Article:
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Voter fraud, social media and the budget.

January 25, 2017

In a classic case of over-reaction on both sides, there will now be an actual investigation into “voter fraud.”

Well, OK, we certainly do want to be sure that the voting process maintains integrity.

And it’s not as though it didn’t happen this year, if reports such as this one offered by The Daily Signal are given any credence.

The Heritage Foundation has maintained a database of voter fraud cases for several years, and provides a sampling of allegations and the resulting outcomes of voter fraud investigations on its website.

So yes, it is pretty clear that voter fraud happens, and reports such as these may well be the source of the data Sean Spicer alluded to in the January 24 White House press briefing.

Whether it is a serious enough problem at the national level to swing a presidential election is unknown, but even if it is simply a mayoral or city council election it subverts the integrity of the process.

Apparently the question of its impact at the national level is about to result in a Federal-level investigation, prompted in no small part by requests from both the mainstream media and the SM crowd for “proof” of  the President’s offhand remark that there could have been “3 to 5 million” fraudulent votes cast in 2016.

Whatever the cause, it’s another example of the distraction potential of social media.

Unfortunately that’s the world we live in now.

Much has been made of “fake news” or deliberately planted untrue news stories, but the more unsettling result of the current culture clash between left and right is that pretty soon no one will believe anything they read.

It is a given that society’s worst flaws are accurately portrayed on SM.

Every single day brings instances of the supposedly “tolerant and diverse” left proving that they are neither, as evidenced by the well-documented instance of some pea-brained celebrity attacking the members of the First Family in an effort to rattle President Trump.

Predictably, that sort of trash-talking provokes a response from the target or the target’s defenders, in this case the President himself.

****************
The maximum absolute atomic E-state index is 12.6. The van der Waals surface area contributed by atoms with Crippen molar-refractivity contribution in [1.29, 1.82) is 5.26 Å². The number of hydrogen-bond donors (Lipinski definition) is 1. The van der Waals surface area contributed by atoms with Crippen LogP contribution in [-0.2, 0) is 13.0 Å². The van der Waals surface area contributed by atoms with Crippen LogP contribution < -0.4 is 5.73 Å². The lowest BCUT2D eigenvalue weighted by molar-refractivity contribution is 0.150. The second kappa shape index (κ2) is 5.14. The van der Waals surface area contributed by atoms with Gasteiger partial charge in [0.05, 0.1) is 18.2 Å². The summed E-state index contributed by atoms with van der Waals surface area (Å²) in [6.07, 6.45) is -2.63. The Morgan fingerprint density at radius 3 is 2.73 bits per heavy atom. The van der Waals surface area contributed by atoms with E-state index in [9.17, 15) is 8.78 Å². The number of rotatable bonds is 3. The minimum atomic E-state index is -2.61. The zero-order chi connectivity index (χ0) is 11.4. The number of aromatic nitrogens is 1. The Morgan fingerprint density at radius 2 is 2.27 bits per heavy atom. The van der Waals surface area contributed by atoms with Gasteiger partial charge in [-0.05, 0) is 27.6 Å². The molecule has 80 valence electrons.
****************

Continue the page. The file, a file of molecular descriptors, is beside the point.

The MSM loves it.  Reporting on that sort of thing fills up airtime. Heck, even citizen journalists react to it, as witnessed by this post.

After all, we have to have something to fill up the actual hard news dead air time, right?

The larger problem here is that there won’t be any hard news to report on in the near future.  C’mon, how many clicks or ad buys can you get from “Senate confirms Nikki Haley?”

Returning to the voter fraud issue, this “investigation” has real monetary consequences.  It costs money to have Federal employees conduct these investigations, and occupies time that might better be spent dismantling ISIS-inspired U.S.-based jihadist cells, for example.

And that’s the danger in President Trump’s personal involvement with social media.

That doesn’t mean someone or several someone’s on his staff shouldn’t be appointed to monitor the medium.

When someone like the Handler woman insults our First Lady, it’s not only just unseemly, but it helps to foster the divisiveness that is tearing the nation apart.

It’s OK to note that Mrs. Trump speaks five languages, or that if having an accent is a crime, there are a lot of people in Brooklyn, NY, Maine, Massachusetts, New Jersey and the Deep South that could be indicted as well. Not very many of us speak Californian.

So fine, let’s investigate voter fraud once and for all, and get it out of our systems for now. But let this be a lesson for the future.

Social media shouldn’t dictate policy, and it would be nice if someone in the White House could make that point stick.

From → op-ed

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